Jai Bhagwan, general secretary of the Centre of Indian Trade Unions (CITU) in the State, told Frontline that nearly 70 per cent of the industrial workforce in Haryana was from outside the State, and 50 per cent of these workers had left. He said that the CITU had, along with other unions in the State, made a ground assessment of the extent of the migration in all the major industrial areas. The unions estimated that close to 30 per cent of the workers in Faridabad, 60 per cent in Panipat and Rewari-Gurgaon, and 50 per cent in Rohtak, Bahadurgarh, Yamunanagar and Sonipat districts had gone back to their homes in other States.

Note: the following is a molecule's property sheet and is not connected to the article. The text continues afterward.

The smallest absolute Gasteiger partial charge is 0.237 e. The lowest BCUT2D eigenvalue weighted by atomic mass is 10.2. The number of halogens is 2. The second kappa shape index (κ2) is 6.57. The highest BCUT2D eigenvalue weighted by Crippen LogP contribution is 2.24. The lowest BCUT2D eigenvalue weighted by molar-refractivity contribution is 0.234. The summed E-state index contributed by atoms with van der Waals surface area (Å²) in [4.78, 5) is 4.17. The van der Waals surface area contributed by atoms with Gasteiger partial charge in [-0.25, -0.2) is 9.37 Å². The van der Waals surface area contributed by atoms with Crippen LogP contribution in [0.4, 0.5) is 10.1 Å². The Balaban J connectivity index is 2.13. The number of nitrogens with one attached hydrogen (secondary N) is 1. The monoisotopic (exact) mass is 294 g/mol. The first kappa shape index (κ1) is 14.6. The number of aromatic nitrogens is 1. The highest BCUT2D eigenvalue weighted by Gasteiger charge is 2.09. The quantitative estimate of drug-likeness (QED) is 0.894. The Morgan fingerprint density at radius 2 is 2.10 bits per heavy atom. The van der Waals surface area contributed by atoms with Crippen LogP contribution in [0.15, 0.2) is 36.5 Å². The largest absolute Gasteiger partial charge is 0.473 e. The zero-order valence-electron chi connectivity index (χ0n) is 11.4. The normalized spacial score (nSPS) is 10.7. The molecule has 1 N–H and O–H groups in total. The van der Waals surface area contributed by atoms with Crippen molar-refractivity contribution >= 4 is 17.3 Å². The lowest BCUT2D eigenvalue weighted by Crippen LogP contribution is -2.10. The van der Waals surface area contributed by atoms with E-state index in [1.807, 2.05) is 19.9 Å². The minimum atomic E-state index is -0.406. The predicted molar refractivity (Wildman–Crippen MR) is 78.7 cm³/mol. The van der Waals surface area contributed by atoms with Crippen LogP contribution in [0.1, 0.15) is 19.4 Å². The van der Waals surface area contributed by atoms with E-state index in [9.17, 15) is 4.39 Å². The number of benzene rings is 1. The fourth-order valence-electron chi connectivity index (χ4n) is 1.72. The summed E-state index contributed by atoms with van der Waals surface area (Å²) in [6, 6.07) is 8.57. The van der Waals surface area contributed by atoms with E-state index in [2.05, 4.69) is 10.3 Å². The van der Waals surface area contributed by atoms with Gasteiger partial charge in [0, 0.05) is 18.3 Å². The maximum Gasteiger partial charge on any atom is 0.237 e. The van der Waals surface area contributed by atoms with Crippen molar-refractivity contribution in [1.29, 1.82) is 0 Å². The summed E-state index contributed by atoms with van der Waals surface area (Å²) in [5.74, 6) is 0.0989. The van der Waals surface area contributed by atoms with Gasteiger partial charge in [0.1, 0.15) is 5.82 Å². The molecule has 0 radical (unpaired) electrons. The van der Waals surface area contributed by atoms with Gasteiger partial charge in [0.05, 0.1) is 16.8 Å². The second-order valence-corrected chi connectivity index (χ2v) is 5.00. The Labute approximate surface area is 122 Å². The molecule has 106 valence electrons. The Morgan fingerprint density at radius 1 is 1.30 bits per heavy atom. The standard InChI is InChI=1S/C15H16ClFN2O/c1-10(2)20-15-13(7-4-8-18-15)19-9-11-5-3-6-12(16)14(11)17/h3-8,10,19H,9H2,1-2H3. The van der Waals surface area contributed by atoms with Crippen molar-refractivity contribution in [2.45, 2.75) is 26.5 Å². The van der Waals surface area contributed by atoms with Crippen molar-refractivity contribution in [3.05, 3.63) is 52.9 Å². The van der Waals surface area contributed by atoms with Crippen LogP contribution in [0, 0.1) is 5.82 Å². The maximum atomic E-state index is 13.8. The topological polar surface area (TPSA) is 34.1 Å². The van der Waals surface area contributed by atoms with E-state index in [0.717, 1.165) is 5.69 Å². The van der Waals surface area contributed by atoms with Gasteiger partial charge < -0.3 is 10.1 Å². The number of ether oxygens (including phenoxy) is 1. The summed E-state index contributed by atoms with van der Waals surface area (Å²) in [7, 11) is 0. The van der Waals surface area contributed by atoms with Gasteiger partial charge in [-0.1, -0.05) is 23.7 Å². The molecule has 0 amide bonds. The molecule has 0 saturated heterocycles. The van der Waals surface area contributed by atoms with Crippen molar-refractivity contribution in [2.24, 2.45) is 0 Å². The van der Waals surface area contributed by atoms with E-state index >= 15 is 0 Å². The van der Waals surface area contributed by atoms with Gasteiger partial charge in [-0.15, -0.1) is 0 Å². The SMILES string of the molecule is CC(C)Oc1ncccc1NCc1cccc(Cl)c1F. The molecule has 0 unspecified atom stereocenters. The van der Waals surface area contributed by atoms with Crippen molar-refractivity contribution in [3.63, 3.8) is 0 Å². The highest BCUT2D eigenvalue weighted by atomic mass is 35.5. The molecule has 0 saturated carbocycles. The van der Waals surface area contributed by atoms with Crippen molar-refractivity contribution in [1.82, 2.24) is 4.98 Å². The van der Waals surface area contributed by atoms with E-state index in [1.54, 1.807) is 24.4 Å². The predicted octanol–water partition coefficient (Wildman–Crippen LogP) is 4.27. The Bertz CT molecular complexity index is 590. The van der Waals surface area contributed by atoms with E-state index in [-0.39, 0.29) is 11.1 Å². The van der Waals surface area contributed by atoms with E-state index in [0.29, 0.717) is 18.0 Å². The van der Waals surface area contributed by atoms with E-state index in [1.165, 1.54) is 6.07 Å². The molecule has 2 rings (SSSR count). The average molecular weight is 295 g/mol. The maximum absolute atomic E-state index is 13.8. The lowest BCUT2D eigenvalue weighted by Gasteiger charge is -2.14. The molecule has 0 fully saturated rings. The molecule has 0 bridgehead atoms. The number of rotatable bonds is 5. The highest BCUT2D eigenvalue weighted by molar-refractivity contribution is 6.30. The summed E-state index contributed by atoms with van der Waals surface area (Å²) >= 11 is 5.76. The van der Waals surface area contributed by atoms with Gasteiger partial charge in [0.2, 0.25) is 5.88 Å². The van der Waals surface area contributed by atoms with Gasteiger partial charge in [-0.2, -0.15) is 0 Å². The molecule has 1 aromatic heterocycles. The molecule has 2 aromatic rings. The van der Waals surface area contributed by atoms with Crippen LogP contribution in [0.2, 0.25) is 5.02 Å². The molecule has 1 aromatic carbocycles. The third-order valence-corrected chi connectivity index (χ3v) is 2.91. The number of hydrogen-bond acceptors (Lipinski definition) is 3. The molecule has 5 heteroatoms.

Haryana now has a skeletal workforce of permanent workers. While the bigger industrial units have opened up, the small and medium units have not. “The prospects of these industries opening up are dim as many of them operate as small workshops with an equally small workforce,” Jai Bhagwan said. Production is hit hard in export-oriented units and the automobile sector. The condition of cottage and home-based industries is marginally better. Textile, footwear and spinning are the hardest hit because most of those working in these units are not on “employment rolls” and have gone home to other States.

He said that following the shortage of labour and raw material and reduced demand, industrial production was in the range of 30 per cent at present. Employers and industry associations were worried about resuming production as workers did not want to stay back. But the short supply of labour did not mean wages would be upwardly revised.